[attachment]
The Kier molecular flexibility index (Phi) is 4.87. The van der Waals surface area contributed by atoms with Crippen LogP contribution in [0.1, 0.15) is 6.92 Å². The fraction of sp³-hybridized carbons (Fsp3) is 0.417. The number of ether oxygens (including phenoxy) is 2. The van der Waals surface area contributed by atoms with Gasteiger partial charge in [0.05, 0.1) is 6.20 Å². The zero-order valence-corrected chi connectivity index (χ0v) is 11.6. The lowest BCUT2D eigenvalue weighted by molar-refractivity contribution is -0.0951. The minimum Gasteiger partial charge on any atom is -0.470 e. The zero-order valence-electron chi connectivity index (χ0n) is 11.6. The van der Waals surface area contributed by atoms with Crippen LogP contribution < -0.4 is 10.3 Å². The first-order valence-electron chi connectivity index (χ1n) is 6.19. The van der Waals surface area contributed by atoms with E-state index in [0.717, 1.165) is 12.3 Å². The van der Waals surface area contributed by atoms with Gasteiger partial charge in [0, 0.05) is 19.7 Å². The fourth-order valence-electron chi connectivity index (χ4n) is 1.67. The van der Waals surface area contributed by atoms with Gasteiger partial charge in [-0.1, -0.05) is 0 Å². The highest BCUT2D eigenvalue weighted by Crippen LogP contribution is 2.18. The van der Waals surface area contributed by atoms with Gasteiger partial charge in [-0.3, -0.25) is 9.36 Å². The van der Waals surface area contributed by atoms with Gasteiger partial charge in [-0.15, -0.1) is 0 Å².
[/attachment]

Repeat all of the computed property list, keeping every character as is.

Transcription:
The Kier molecular flexibility index (Phi) is 4.87. The van der Waals surface area contributed by atoms with Crippen LogP contribution in [0.1, 0.15) is 6.92 Å². The fraction of sp³-hybridized carbons (Fsp3) is 0.417. The number of ether oxygens (including phenoxy) is 2. The van der Waals surface area contributed by atoms with Gasteiger partial charge in [0.05, 0.1) is 6.20 Å². The zero-order valence-corrected chi connectivity index (χ0v) is 11.6. The lowest BCUT2D eigenvalue weighted by molar-refractivity contribution is -0.0951. The minimum Gasteiger partial charge on any atom is -0.470 e. The zero-order valence-electron chi connectivity index (χ0n) is 11.6. The van der Waals surface area contributed by atoms with Crippen LogP contribution < -0.4 is 10.3 Å². The first-order valence-electron chi connectivity index (χ1n) is 6.19. The van der Waals surface area contributed by atoms with E-state index in [0.717, 1.165) is 12.3 Å². The van der Waals surface area contributed by atoms with Gasteiger partial charge in [0, 0.05) is 19.7 Å². The fourth-order valence-electron chi connectivity index (χ4n) is 1.67. The van der Waals surface area contributed by atoms with Gasteiger partial charge in [-0.1, -0.05) is 0 Å². The highest BCUT2D eigenvalue weighted by Crippen LogP contribution is 2.18. The van der Waals surface area contributed by atoms with Gasteiger partial charge in [-0.3, -0.25) is 9.36 Å². The van der Waals surface area contributed by atoms with Gasteiger partial charge in [-0.15, -0.1) is 0 Å².